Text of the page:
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My name is Sabrina Fuoco and I am a five-time cancer survivor. I have been battling this gruelling illness for 31 years: as a child, teenager and young adult. Over the years, cancer has taken my health, my hair, my energy, chunks of my body and sometimes even my sanity – but it has also given me a gift – to live life meaningfully and with great urgency. Not knowing whether I have months or years to live has forced me to live life in the moment and enjoy the present.
This is my open letter to cancer: Part three.
By age 18, I had defeated you twice.
I was diagnosed with rhabdomyosarcoma at the age of three and underwent surgery to remove the cancerous tumour resulting in the loss of a significant amount of muscle on my neck.
And just shy of my 18th birthday, I had my entire thyroid removed to beat my second diagnosis: thyroid cancer.
It was starting to feel like at every major milestone in my life, you would strike again. Living in fear of recurrence became my new normal.
A new chapter: University life
At age 22, I was in my last year of University and working toward my dream: law school.
University was such a refreshing experience. I finally felt like I had settled into my own skin. The independence, mental stimulation, friendships, and atmosphere worked together to create this exciting new chapter in my life. Not to mention I was at the University of Toronto downtown campus with tons of great restaurants, cool cafes, and fantastic shopping. Life was good.
So naturally, something bad was brewing.
I remember putting cream on my legs and feeling a small bump on my thigh. At first, I thought I may have pulled a muscle running. But I was about to find out it was much more than that.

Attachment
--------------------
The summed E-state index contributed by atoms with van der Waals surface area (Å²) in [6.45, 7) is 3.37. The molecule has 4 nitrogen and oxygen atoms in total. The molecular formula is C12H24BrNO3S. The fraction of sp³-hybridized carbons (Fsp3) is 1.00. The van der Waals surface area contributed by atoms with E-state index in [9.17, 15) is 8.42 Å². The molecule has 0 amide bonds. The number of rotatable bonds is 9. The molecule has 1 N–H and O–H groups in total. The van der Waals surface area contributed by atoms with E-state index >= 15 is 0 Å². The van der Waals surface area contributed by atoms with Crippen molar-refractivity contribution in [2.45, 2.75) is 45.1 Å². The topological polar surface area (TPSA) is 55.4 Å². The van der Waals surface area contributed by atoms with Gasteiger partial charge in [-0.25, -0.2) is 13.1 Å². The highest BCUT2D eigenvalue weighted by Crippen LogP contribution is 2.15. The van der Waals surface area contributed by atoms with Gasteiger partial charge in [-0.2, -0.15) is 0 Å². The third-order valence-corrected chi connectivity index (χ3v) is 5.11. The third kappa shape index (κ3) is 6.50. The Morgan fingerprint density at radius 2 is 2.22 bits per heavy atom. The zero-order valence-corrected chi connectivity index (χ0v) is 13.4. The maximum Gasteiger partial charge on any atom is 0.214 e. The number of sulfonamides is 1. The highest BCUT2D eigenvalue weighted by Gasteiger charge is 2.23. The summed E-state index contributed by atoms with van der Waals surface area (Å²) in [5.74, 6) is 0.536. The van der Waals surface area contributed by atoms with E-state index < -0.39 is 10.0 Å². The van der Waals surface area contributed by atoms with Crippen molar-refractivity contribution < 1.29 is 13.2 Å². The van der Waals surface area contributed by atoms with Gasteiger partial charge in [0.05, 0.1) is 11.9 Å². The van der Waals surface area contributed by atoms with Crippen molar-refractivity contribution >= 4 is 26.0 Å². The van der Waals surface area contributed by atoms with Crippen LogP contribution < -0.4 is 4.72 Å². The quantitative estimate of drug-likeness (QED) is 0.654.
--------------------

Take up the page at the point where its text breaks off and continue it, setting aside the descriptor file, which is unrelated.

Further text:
An MRI revealed an abnormal mass that required a biopsy. Right away, alarm bells sounded in my head.
The biopsy confirmed it was a cancerous tumour.
I was diagnosed with a malignant peripheral nerve sheath tumour (MPNST), which despite its strange name, is actually a type of sarcoma.
Fortunately, the tumour was small and localized. The plan was for Dr. Robert Bell, former president and CEO of UHN, and currently Ontario's Deputy Minister of Health and Long-Term Care, to perform surgery. He did a wonderful job and my scans came back clean – which meant no chemotherapy or radiation needed. What a relief, I thought.
But because I could not postpone surgery, I would not be able to write my exams and graduate on time.
I had worked so hard only to learn that I had to put my life on hold – again. My fourth and final year of university was lost, just like that.
Lost and found
Despite having to use crutches for a while before I could learn to walk on both legs again, the recovery from surgery was pretty standard. But the emotional toll weighed heavily on me.
After taking time to heal and coming to terms with my situation, I decided it was time to get on with my life and focus on the future. A future that involved going to law school.
I wrote the LSAT and applied to all of the law schools in Ontario. But my top choice was Osgoode Hall Law School of York University.
I will never forget the day I found out I had been accepted to Osgoode Hall. I was elated.